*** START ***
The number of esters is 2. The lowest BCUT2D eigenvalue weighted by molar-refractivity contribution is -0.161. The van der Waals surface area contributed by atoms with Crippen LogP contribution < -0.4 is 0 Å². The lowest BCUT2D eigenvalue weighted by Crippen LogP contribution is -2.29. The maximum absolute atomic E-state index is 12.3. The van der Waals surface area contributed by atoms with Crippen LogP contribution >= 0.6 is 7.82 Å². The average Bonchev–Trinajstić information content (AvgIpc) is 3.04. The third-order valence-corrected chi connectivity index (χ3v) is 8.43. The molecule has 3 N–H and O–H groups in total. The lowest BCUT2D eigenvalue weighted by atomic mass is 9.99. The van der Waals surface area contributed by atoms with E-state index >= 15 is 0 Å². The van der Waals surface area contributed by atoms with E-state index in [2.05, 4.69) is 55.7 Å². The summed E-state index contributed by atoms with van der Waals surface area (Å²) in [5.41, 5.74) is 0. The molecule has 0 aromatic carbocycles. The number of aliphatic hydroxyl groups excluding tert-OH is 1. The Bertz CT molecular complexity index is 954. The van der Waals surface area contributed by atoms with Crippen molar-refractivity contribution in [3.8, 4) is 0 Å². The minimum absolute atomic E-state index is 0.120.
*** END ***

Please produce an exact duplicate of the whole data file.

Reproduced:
The number of esters is 2. The lowest BCUT2D eigenvalue weighted by molar-refractivity contribution is -0.161. The van der Waals surface area contributed by atoms with Crippen LogP contribution < -0.4 is 0 Å². The lowest BCUT2D eigenvalue weighted by Crippen LogP contribution is -2.29. The maximum absolute atomic E-state index is 12.3. The van der Waals surface area contributed by atoms with Crippen LogP contribution >= 0.6 is 7.82 Å². The average Bonchev–Trinajstić information content (AvgIpc) is 3.04. The third-order valence-corrected chi connectivity index (χ3v) is 8.43. The molecule has 3 N–H and O–H groups in total. The lowest BCUT2D eigenvalue weighted by atomic mass is 9.99. The van der Waals surface area contributed by atoms with E-state index >= 15 is 0 Å². The van der Waals surface area contributed by atoms with E-state index in [2.05, 4.69) is 55.7 Å². The summed E-state index contributed by atoms with van der Waals surface area (Å²) in [5.41, 5.74) is 0. The molecule has 0 aromatic carbocycles. The number of aliphatic hydroxyl groups excluding tert-OH is 1. The Bertz CT molecular complexity index is 954. The van der Waals surface area contributed by atoms with Crippen molar-refractivity contribution in [3.8, 4) is 0 Å². The minimum absolute atomic E-state index is 0.120.